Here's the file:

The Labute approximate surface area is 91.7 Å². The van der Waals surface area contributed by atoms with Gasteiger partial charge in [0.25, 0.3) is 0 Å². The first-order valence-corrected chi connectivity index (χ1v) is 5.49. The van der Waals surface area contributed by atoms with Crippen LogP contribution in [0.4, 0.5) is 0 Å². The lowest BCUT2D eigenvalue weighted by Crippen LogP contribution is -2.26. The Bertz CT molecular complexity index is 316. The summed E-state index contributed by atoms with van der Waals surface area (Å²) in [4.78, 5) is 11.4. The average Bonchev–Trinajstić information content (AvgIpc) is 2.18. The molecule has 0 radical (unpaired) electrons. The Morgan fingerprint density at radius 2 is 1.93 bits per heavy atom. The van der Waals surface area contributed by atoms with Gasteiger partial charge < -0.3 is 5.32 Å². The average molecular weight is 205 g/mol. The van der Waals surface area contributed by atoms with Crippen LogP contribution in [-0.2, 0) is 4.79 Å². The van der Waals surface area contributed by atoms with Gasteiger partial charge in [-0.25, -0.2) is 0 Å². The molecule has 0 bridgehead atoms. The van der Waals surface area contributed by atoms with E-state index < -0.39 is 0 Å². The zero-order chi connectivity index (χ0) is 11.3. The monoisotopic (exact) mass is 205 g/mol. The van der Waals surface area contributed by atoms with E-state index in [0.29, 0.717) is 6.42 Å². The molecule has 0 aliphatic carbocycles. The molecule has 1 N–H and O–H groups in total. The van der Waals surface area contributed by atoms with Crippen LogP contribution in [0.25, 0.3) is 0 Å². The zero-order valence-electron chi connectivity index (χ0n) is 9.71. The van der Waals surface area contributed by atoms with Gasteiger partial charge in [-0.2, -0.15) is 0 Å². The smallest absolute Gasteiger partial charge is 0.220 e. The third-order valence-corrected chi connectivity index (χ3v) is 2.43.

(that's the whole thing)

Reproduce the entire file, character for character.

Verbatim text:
The Labute approximate surface area is 91.7 Å². The van der Waals surface area contributed by atoms with Gasteiger partial charge in [0.25, 0.3) is 0 Å². The first-order valence-corrected chi connectivity index (χ1v) is 5.49. The van der Waals surface area contributed by atoms with Crippen LogP contribution in [0.4, 0.5) is 0 Å². The lowest BCUT2D eigenvalue weighted by Crippen LogP contribution is -2.26. The Bertz CT molecular complexity index is 316. The summed E-state index contributed by atoms with van der Waals surface area (Å²) in [4.78, 5) is 11.4. The average Bonchev–Trinajstić information content (AvgIpc) is 2.18. The molecule has 0 radical (unpaired) electrons. The Morgan fingerprint density at radius 2 is 1.93 bits per heavy atom. The van der Waals surface area contributed by atoms with Gasteiger partial charge < -0.3 is 5.32 Å². The average molecular weight is 205 g/mol. The van der Waals surface area contributed by atoms with Crippen LogP contribution in [-0.2, 0) is 4.79 Å². The van der Waals surface area contributed by atoms with Gasteiger partial charge in [-0.25, -0.2) is 0 Å². The molecule has 0 bridgehead atoms. The van der Waals surface area contributed by atoms with E-state index < -0.39 is 0 Å². The zero-order chi connectivity index (χ0) is 11.3. The monoisotopic (exact) mass is 205 g/mol. The van der Waals surface area contributed by atoms with E-state index in [0.29, 0.717) is 6.42 Å². The molecule has 0 aliphatic carbocycles. The molecule has 1 N–H and O–H groups in total. The van der Waals surface area contributed by atoms with Crippen LogP contribution in [0.25, 0.3) is 0 Å². The zero-order valence-electron chi connectivity index (χ0n) is 9.71. The van der Waals surface area contributed by atoms with Gasteiger partial charge in [-0.2, -0.15) is 0 Å². The smallest absolute Gasteiger partial charge is 0.220 e. The third-order valence-corrected chi connectivity index (χ3v) is 2.43.